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Thursday, September 8, 2011

San Francisco Chronicle helps Outskirts Press brag when it has nothing to brag about

The San Francisco Chronicle goes back to 1865. At one time it had the largest circulation of any newspaper on the West Coast of the United States, and it has won several Pulitzer prizes. The paper has experienced a huge loss of circulation, and reportedly has lost money every year since 2001. The Chron, owned by the Hearst Corporation, canned a quarter of its newsroom staff in 2007. It seems that at least one of the survivors has trouble reading and writing.
The paper's website recently ran the headline shown above, making the achievement of pay-to-publish company Outskirts Press seem much greater than it really is, with a headline telling readers that Outskirts is the best of the Inc 5000. Some editor should be fired, and banned from journalism for life.


Inc is a magazine for and about small business. In its August issues, the magazine recognizes the fastest-growing private businesses in the United States.  Businesses are ranked overall, and within such categories as health, construction and retail. 


There are ample opportunities for honorees to brag, and the magazine provides free press release templates and not-free award trophies and posters (selling for up to $7,975 for a package of bragging doodads).

On August 24, often-inept and often-dishonest Outskirts Press distributed a press release announcing that "Outskirts Press, the fastest-growing full-service self-publishing and book marketing company, today was recognized once again by Inc. Magazine in its annual Inc. 5000 list of the nation's fastest-growing private businesses." The Chron published the release with an enhanced headline that makes it seem like Outskirts is rated number-one by Inc.


Unless you read Outskirts's press releases closely, you might not notice the additional zero in the 2010 and 2011 positions. Pathetic Outskirts had dropped out of the Inc FIVE HUNDRED to become one of the Inc FIVE THOUSAND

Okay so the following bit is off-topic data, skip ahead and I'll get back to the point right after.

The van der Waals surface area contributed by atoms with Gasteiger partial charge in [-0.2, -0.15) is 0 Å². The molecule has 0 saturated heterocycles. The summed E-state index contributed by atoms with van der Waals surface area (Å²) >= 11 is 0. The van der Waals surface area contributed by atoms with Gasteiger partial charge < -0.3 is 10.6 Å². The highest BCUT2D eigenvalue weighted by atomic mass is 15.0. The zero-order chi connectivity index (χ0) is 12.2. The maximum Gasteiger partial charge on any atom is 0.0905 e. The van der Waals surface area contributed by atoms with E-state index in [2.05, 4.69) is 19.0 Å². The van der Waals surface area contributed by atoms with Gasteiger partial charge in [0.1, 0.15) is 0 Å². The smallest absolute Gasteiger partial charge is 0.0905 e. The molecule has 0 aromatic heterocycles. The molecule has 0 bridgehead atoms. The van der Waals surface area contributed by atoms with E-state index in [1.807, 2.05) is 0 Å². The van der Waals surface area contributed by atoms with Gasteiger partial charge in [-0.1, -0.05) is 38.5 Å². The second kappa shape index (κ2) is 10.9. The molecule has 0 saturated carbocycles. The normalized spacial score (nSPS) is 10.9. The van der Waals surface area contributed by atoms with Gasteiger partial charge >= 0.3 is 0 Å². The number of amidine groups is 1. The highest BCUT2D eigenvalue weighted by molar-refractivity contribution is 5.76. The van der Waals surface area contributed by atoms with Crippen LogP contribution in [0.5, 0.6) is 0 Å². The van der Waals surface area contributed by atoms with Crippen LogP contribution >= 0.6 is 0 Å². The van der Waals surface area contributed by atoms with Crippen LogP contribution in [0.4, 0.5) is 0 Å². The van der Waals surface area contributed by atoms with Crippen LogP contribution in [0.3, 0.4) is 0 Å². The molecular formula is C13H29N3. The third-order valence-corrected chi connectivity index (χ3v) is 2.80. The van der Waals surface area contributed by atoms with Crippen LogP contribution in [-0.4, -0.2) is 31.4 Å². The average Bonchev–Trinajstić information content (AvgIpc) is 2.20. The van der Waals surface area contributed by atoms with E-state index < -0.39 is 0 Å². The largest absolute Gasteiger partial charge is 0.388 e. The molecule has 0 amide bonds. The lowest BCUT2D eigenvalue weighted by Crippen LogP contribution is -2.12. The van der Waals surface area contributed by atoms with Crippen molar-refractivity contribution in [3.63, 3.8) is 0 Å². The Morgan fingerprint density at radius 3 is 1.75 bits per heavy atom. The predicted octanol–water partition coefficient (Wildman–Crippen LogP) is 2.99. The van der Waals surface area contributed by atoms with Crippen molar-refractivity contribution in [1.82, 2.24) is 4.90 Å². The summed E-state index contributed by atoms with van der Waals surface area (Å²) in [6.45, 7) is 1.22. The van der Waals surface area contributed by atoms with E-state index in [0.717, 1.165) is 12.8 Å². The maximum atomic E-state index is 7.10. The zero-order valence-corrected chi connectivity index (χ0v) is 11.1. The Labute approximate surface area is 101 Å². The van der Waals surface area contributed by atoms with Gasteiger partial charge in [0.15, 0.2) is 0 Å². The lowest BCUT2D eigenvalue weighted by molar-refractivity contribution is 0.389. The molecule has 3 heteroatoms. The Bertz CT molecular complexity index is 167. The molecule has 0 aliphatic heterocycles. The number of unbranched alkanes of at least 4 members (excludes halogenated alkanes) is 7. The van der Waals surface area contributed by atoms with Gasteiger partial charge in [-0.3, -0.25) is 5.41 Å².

• In 2009, Outskirts had a ranking of #268 (part of the top-performing "Inc 500").
  • In 2010, Outskirts dropped out of the 500 and was ranked #1266.
  • In 2011, the Outskirts ranking dropped to #3088.
Outskirts bullshits about the award with its claim to be "the fastest-growing full-service self-publishing and book marketing company."
  • That description comes from Outskirts -- not from Inc or from any other independent source. 
  • The ranking from Inc applies only to private companies.
  • The ranking from Inc applies only to companies that asked to be ranked. Outskirts may have more successful competitors that did not ask to be ranked by Inc.
Outskirts boss Brent Sampson bragged, "We are honored once again to be named to the Inc. 5000. This is a true testament of our commitment to quality, customer service, and value for our authors."

What Outskirts was not bragging about is that its Inc RANKING DROPPED BY NEARLY ONE THOUSAND PLACES IN ONE YEAR (and nearly three thousand places in two years).
  • The Outskirts three-year revenue growth reported in 2010 is LESS THAN ONE THIRD of the figure for 2009.
  • A list of 5,000 companies is not the same as a list of 500 companies!
I don't see the honor in doing worse in succeeding years, and in dropping from the top 500 to a group with ten times as many honorees. But, Brent Sampson doesn't need a legitimate reason to be a braggart and to issue unimpressive press releases.

In a book he wrote, Brent had the wrong name for the publisher of Roget's Thesaurus. Maybe he hopes prospective author customers will be similarly careless and won't realize that being part of a group of 5,000 is not the same as being part of a group of 500.

Brent Sampson (who has the perfect initials) is aided by media that uncritically regurgitate his bullshit. It's very sad that no one at the once-respected San Francisco Chronicle reads as closely as I do.



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